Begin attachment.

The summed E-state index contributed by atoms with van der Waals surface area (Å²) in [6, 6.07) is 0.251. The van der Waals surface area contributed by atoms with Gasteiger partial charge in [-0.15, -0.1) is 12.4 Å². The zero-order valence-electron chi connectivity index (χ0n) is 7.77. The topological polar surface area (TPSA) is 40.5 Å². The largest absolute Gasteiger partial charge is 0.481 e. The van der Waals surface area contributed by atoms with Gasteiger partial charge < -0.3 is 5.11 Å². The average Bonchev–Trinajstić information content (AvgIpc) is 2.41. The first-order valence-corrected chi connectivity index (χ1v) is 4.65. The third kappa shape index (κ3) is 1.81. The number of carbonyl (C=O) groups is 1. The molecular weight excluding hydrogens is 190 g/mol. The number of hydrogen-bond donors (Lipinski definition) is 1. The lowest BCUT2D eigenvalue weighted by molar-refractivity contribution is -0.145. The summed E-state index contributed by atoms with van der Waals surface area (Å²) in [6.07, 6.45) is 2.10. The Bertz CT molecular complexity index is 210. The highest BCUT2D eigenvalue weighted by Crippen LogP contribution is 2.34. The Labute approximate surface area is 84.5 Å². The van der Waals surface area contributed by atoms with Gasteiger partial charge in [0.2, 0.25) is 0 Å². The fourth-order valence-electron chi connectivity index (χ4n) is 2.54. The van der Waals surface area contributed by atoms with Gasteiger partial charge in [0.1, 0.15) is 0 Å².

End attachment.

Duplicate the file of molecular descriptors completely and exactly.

The summed E-state index contributed by atoms with van der Waals surface area (Å²) in [6, 6.07) is 0.251. The van der Waals surface area contributed by atoms with Gasteiger partial charge in [-0.15, -0.1) is 12.4 Å². The zero-order valence-electron chi connectivity index (χ0n) is 7.77. The topological polar surface area (TPSA) is 40.5 Å². The largest absolute Gasteiger partial charge is 0.481 e. The van der Waals surface area contributed by atoms with Gasteiger partial charge < -0.3 is 5.11 Å². The average Bonchev–Trinajstić information content (AvgIpc) is 2.41. The first-order valence-corrected chi connectivity index (χ1v) is 4.65. The third kappa shape index (κ3) is 1.81. The number of carbonyl (C=O) groups is 1. The molecular weight excluding hydrogens is 190 g/mol. The number of hydrogen-bond donors (Lipinski definition) is 1. The lowest BCUT2D eigenvalue weighted by molar-refractivity contribution is -0.145. The summed E-state index contributed by atoms with van der Waals surface area (Å²) in [6.07, 6.45) is 2.10. The Bertz CT molecular complexity index is 210. The highest BCUT2D eigenvalue weighted by Crippen LogP contribution is 2.34. The Labute approximate surface area is 84.5 Å². The van der Waals surface area contributed by atoms with Gasteiger partial charge in [0.2, 0.25) is 0 Å². The fourth-order valence-electron chi connectivity index (χ4n) is 2.54. The van der Waals surface area contributed by atoms with Gasteiger partial charge in [0.1, 0.15) is 0 Å².